WASHINGTON Nov 13 The chief Democratic
tax-writer in the U.S. Senate on Tuesday said the top tax rates
for the richest Americans must rise in any deal reached between
Congress and the White House to steer clear of the fiscal cliff,
but he suggested there is some flexibility in ways to strike a
President Barack Obama has pledged to veto any bill that
keeps the Bush-era tax cuts for American households earning more
than $250,000 a year, the biggest sticking point in talks to
avoid the $600 billion mix of tax hikes and spending cuts known
as the fiscal cliff that looms in early 2013.
Senator Max Baucus, chairman of the Senate Finance Committee
in charge of tax legislation, said Obama's position is a good
starting point but that there is wiggle room for a deal.
"The president has said he would veto any legislation that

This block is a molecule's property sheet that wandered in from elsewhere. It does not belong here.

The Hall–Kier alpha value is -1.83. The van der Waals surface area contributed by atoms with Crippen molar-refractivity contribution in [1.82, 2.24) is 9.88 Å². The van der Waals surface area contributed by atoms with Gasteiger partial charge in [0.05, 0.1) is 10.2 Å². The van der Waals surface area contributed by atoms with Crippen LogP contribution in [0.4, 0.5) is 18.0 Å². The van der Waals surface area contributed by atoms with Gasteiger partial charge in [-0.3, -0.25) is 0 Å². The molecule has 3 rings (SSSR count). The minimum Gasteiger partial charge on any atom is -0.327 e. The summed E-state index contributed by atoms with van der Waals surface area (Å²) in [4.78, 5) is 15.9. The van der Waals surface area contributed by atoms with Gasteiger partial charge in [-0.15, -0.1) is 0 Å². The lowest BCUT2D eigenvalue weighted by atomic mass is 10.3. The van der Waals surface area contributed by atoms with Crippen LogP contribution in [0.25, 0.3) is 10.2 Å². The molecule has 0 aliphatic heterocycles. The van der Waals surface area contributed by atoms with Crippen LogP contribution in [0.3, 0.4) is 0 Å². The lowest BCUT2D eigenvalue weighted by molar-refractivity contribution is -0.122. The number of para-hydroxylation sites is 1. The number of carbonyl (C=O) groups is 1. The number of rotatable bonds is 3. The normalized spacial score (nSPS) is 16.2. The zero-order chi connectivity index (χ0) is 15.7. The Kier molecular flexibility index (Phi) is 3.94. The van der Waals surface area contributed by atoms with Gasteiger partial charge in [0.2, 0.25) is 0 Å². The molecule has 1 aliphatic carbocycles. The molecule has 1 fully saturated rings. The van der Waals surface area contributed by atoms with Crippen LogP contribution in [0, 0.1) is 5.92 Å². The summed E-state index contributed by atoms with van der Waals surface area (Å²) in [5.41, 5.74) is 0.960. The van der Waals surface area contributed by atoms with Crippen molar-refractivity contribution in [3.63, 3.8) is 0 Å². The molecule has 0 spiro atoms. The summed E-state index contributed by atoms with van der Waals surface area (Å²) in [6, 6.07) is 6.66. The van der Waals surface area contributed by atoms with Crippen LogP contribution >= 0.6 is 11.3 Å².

doesn't extend the top two rate cuts, and I think that is a good
place for him to be," Baucus said. "Having said that ... there
is a lot of room for negotiation."
The top tax rate now is 35 percent for the wealthiest
Americans. Without action, that will rise to 39.6 percent on
Jan. 1, the rate on this group during the 1990s.
Baucus spoke in a hallway interview on the lawmakers' first
day back in session following Obama's re-election. Senate
Democrats slightly boosted their majority on Nov. 6, and
Republicans kept control of the U.S. House of Representatives.
Baucus said there is space for compromise in how much more
in taxes the wealthy should pay, so that the approach is, as
Democrats put it, balanced between tax cuts and spending cuts.
"I think the top two rates must be part of the solution.
Some variation of the top two rates," Baucus said.
"That could mean ... back up to 39.6 or something less than
39.6 percent. More than 35 percent," Baucus said.
Obama made a centerpiece of his campaign ending the lower
tax rates, originally enacted in 2001 under Republican President
George W. Bush, on some income earned by the wealthy. He has
argued that richer Americans should pay more to help pare the
Republicans want to extend lower rates for all income levels
and on Tuesday top Senate Republican Mitch McConnell dug in his
heels, saying the party would not compromise its principles.